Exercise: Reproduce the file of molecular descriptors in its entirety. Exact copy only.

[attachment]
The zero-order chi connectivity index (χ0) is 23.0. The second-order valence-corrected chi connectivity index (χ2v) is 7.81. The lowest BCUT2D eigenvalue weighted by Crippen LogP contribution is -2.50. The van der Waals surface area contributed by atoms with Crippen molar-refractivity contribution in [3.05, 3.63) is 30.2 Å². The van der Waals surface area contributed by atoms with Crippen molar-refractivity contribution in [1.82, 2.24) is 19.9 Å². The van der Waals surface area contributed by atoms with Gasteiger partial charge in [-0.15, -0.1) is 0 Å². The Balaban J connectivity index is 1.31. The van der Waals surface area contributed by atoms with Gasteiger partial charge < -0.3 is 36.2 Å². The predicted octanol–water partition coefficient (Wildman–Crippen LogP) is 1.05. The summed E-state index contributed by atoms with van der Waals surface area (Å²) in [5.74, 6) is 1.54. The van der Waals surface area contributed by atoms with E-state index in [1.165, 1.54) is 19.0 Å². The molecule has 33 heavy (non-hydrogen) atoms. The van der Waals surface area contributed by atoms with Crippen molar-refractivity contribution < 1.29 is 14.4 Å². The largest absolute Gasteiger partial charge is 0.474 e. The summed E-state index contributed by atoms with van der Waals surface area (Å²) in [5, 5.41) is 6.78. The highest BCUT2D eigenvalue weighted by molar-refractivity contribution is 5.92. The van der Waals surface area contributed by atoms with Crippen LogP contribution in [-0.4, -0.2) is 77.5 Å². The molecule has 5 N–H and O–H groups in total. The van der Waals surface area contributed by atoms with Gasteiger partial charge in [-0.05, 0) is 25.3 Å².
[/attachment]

The zero-order chi connectivity index (χ0) is 23.0. The second-order valence-corrected chi connectivity index (χ2v) is 7.81. The lowest BCUT2D eigenvalue weighted by Crippen LogP contribution is -2.50. The van der Waals surface area contributed by atoms with Crippen molar-refractivity contribution in [3.05, 3.63) is 30.2 Å². The van der Waals surface area contributed by atoms with Crippen molar-refractivity contribution in [1.82, 2.24) is 19.9 Å². The van der Waals surface area contributed by atoms with Gasteiger partial charge in [-0.15, -0.1) is 0 Å². The Balaban J connectivity index is 1.31. The van der Waals surface area contributed by atoms with Gasteiger partial charge < -0.3 is 36.2 Å². The predicted octanol–water partition coefficient (Wildman–Crippen LogP) is 1.05. The summed E-state index contributed by atoms with van der Waals surface area (Å²) in [5.74, 6) is 1.54. The van der Waals surface area contributed by atoms with E-state index in [1.165, 1.54) is 19.0 Å². The molecule has 33 heavy (non-hydrogen) atoms. The van der Waals surface area contributed by atoms with Crippen molar-refractivity contribution < 1.29 is 14.4 Å². The largest absolute Gasteiger partial charge is 0.474 e. The summed E-state index contributed by atoms with van der Waals surface area (Å²) in [5, 5.41) is 6.78. The highest BCUT2D eigenvalue weighted by molar-refractivity contribution is 5.92. The van der Waals surface area contributed by atoms with Crippen LogP contribution in [-0.4, -0.2) is 77.5 Å². The molecule has 5 N–H and O–H groups in total. The van der Waals surface area contributed by atoms with Gasteiger partial charge in [-0.05, 0) is 25.3 Å².